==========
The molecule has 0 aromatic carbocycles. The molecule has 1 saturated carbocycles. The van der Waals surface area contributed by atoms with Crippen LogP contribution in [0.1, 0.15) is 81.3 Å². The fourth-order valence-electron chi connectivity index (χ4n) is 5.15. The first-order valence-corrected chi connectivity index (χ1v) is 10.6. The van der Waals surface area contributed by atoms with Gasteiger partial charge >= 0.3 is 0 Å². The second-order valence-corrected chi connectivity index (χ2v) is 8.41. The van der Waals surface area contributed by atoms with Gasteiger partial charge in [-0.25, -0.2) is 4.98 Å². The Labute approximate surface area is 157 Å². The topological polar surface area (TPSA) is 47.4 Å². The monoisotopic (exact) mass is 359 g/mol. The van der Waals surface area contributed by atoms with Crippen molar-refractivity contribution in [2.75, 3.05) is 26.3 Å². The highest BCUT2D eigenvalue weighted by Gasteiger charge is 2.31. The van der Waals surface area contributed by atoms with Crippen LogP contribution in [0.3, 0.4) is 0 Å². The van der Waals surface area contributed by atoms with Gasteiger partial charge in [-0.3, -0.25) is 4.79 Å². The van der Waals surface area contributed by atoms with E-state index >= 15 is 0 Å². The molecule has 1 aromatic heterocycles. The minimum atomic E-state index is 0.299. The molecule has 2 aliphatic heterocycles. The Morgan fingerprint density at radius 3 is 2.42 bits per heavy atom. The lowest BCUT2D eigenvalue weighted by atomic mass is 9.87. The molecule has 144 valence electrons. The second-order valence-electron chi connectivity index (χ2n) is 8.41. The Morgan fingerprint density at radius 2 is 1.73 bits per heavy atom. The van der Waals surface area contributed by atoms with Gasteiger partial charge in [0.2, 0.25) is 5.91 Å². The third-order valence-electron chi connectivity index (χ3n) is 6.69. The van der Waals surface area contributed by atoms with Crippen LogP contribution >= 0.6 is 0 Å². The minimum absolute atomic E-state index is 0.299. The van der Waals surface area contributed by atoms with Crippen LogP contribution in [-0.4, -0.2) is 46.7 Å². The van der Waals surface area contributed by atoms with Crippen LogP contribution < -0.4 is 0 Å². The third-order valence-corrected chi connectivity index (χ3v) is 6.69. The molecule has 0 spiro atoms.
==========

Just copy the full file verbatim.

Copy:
The molecule has 0 aromatic carbocycles. The molecule has 1 saturated carbocycles. The van der Waals surface area contributed by atoms with Crippen LogP contribution in [0.1, 0.15) is 81.3 Å². The fourth-order valence-electron chi connectivity index (χ4n) is 5.15. The first-order valence-corrected chi connectivity index (χ1v) is 10.6. The van der Waals surface area contributed by atoms with Gasteiger partial charge >= 0.3 is 0 Å². The second-order valence-corrected chi connectivity index (χ2v) is 8.41. The van der Waals surface area contributed by atoms with Gasteiger partial charge in [-0.25, -0.2) is 4.98 Å². The Labute approximate surface area is 157 Å². The topological polar surface area (TPSA) is 47.4 Å². The monoisotopic (exact) mass is 359 g/mol. The van der Waals surface area contributed by atoms with Crippen molar-refractivity contribution in [2.75, 3.05) is 26.3 Å². The highest BCUT2D eigenvalue weighted by Gasteiger charge is 2.31. The van der Waals surface area contributed by atoms with Crippen LogP contribution in [0.3, 0.4) is 0 Å². The van der Waals surface area contributed by atoms with Gasteiger partial charge in [-0.3, -0.25) is 4.79 Å². The van der Waals surface area contributed by atoms with E-state index >= 15 is 0 Å². The molecule has 1 aromatic heterocycles. The minimum atomic E-state index is 0.299. The molecule has 2 aliphatic heterocycles. The Morgan fingerprint density at radius 3 is 2.42 bits per heavy atom. The lowest BCUT2D eigenvalue weighted by atomic mass is 9.87. The molecule has 144 valence electrons. The second-order valence-electron chi connectivity index (χ2n) is 8.41. The Morgan fingerprint density at radius 2 is 1.73 bits per heavy atom. The van der Waals surface area contributed by atoms with Gasteiger partial charge in [0.2, 0.25) is 5.91 Å². The third-order valence-electron chi connectivity index (χ3n) is 6.69. The van der Waals surface area contributed by atoms with Crippen LogP contribution >= 0.6 is 0 Å². The minimum absolute atomic E-state index is 0.299. The van der Waals surface area contributed by atoms with Crippen LogP contribution in [-0.4, -0.2) is 46.7 Å². The van der Waals surface area contributed by atoms with Crippen LogP contribution < -0.4 is 0 Å². The third-order valence-corrected chi connectivity index (χ3v) is 6.69. The molecule has 0 spiro atoms.